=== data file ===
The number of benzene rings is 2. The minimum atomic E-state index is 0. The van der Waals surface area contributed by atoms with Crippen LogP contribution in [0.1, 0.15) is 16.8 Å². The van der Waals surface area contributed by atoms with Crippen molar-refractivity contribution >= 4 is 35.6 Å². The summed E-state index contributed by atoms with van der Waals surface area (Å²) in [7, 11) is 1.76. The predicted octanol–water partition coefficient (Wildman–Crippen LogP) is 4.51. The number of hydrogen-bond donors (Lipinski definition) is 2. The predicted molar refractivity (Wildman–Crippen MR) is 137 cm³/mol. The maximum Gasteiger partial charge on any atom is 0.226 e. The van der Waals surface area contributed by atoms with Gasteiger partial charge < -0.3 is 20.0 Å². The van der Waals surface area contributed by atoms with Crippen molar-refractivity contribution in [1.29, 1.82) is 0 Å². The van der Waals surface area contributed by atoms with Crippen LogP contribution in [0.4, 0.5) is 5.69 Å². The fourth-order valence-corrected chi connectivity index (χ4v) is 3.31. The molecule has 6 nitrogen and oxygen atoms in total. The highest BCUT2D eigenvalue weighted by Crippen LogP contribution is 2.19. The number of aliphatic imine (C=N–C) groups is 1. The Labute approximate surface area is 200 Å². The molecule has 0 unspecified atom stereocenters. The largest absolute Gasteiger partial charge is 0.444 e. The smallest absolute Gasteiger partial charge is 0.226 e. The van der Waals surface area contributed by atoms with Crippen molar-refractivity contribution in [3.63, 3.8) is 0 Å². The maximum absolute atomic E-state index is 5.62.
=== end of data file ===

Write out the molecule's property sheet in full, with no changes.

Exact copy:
The number of benzene rings is 2. The minimum atomic E-state index is 0. The van der Waals surface area contributed by atoms with Crippen LogP contribution in [0.1, 0.15) is 16.8 Å². The van der Waals surface area contributed by atoms with Crippen molar-refractivity contribution >= 4 is 35.6 Å². The summed E-state index contributed by atoms with van der Waals surface area (Å²) in [7, 11) is 1.76. The predicted octanol–water partition coefficient (Wildman–Crippen LogP) is 4.51. The number of hydrogen-bond donors (Lipinski definition) is 2. The predicted molar refractivity (Wildman–Crippen MR) is 137 cm³/mol. The maximum Gasteiger partial charge on any atom is 0.226 e. The van der Waals surface area contributed by atoms with Gasteiger partial charge < -0.3 is 20.0 Å². The van der Waals surface area contributed by atoms with Crippen molar-refractivity contribution in [1.29, 1.82) is 0 Å². The van der Waals surface area contributed by atoms with Crippen LogP contribution in [0.4, 0.5) is 5.69 Å². The fourth-order valence-corrected chi connectivity index (χ4v) is 3.31. The molecule has 6 nitrogen and oxygen atoms in total. The highest BCUT2D eigenvalue weighted by Crippen LogP contribution is 2.19. The number of aliphatic imine (C=N–C) groups is 1. The Labute approximate surface area is 200 Å². The molecule has 0 unspecified atom stereocenters. The largest absolute Gasteiger partial charge is 0.444 e. The smallest absolute Gasteiger partial charge is 0.226 e. The van der Waals surface area contributed by atoms with Crippen molar-refractivity contribution in [3.63, 3.8) is 0 Å². The maximum absolute atomic E-state index is 5.62.